Mind Share: A Deeper Understanding of Collaborative Work
- Organizations today rely on collaborative teams for the innovation that fuels profitability, but struggle to provide work environments that help their people work and think together.
- The workplace can enhance collaboration by optimizing social interaction, through the use of analog as well as digital tools, and by allowing for free movement and postural change.
- A Living Office Workshop addresses these issues to provide an ideal setting for people working together to generate new ideas.
- Exclave is the first cohesive suite of products to comprehensively address collaboration in today’s workplace.
For years, business leaders have understood that teamwork improves corporate success. More than a decade ago, nearly 80 percent of senior executives surveyed were already indicating that effective collaboration was crucial for growth.*1 Today, the stakes are even higher.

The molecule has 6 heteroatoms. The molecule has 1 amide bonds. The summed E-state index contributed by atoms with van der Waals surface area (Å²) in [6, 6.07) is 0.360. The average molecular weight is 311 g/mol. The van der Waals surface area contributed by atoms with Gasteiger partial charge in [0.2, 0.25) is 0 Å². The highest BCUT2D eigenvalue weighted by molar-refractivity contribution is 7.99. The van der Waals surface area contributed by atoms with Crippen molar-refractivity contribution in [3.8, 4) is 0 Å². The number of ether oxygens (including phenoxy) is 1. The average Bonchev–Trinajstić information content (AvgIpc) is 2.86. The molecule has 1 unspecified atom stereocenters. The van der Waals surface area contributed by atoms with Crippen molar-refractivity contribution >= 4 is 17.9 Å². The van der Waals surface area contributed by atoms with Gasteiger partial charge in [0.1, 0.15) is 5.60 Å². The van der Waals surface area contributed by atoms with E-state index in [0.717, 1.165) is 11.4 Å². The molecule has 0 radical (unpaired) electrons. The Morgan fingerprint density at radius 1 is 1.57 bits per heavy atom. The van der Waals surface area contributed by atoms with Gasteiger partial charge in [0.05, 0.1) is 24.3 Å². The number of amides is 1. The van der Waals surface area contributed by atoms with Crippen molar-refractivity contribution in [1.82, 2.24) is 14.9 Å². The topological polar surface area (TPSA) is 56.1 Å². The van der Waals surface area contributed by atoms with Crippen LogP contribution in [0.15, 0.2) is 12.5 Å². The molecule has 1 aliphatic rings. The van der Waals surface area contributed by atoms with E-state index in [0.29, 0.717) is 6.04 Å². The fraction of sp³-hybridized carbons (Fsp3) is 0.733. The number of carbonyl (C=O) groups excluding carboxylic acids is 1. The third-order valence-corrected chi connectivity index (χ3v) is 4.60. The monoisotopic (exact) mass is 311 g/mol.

More and more organizations rely on the innovative thinking of their high-performing teams. But leaders struggle to create workplace environments that help people think and work together. “Collaboration is the way we work now,” writes Stern School of Business Professor Anat Lechner. “Unfortunately, our legacy work environments—dominated by offices or cubes—rarely match this new reality.”*2
Regarding the physical environment, cognitive psychology offers new insights. Recent studies consider the effects of the physical environment on the ways groups of people interact with information and each other to solve complex problems and generate new ideas. For example, the concept of “distributed cognition” suggests that thinking happens not only in individual minds, but is a process that is “distributed” among groups of minds as well as the places where they come together and the tools they use.*3